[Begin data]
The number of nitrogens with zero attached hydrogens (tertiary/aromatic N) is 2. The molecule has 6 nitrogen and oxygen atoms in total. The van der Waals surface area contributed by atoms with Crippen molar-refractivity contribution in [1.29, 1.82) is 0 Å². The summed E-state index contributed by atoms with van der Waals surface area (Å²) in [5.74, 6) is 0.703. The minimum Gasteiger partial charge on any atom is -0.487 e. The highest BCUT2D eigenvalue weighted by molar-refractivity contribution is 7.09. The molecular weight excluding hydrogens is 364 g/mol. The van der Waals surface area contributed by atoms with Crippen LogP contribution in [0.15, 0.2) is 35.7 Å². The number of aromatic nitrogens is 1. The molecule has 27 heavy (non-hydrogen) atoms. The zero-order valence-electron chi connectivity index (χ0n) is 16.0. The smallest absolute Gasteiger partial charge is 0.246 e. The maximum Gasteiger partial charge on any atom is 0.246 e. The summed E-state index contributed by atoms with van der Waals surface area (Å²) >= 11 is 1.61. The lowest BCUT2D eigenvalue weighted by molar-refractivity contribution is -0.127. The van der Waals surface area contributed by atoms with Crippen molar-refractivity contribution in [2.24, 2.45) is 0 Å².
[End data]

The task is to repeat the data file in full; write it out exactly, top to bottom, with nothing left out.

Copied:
The number of nitrogens with zero attached hydrogens (tertiary/aromatic N) is 2. The molecule has 6 nitrogen and oxygen atoms in total. The van der Waals surface area contributed by atoms with Crippen molar-refractivity contribution in [1.29, 1.82) is 0 Å². The summed E-state index contributed by atoms with van der Waals surface area (Å²) in [5.74, 6) is 0.703. The minimum Gasteiger partial charge on any atom is -0.487 e. The highest BCUT2D eigenvalue weighted by molar-refractivity contribution is 7.09. The molecular weight excluding hydrogens is 364 g/mol. The van der Waals surface area contributed by atoms with Crippen LogP contribution in [0.15, 0.2) is 35.7 Å². The number of aromatic nitrogens is 1. The molecule has 27 heavy (non-hydrogen) atoms. The zero-order valence-electron chi connectivity index (χ0n) is 16.0. The smallest absolute Gasteiger partial charge is 0.246 e. The maximum Gasteiger partial charge on any atom is 0.246 e. The summed E-state index contributed by atoms with van der Waals surface area (Å²) >= 11 is 1.61. The lowest BCUT2D eigenvalue weighted by molar-refractivity contribution is -0.127. The van der Waals surface area contributed by atoms with Crippen molar-refractivity contribution in [2.24, 2.45) is 0 Å².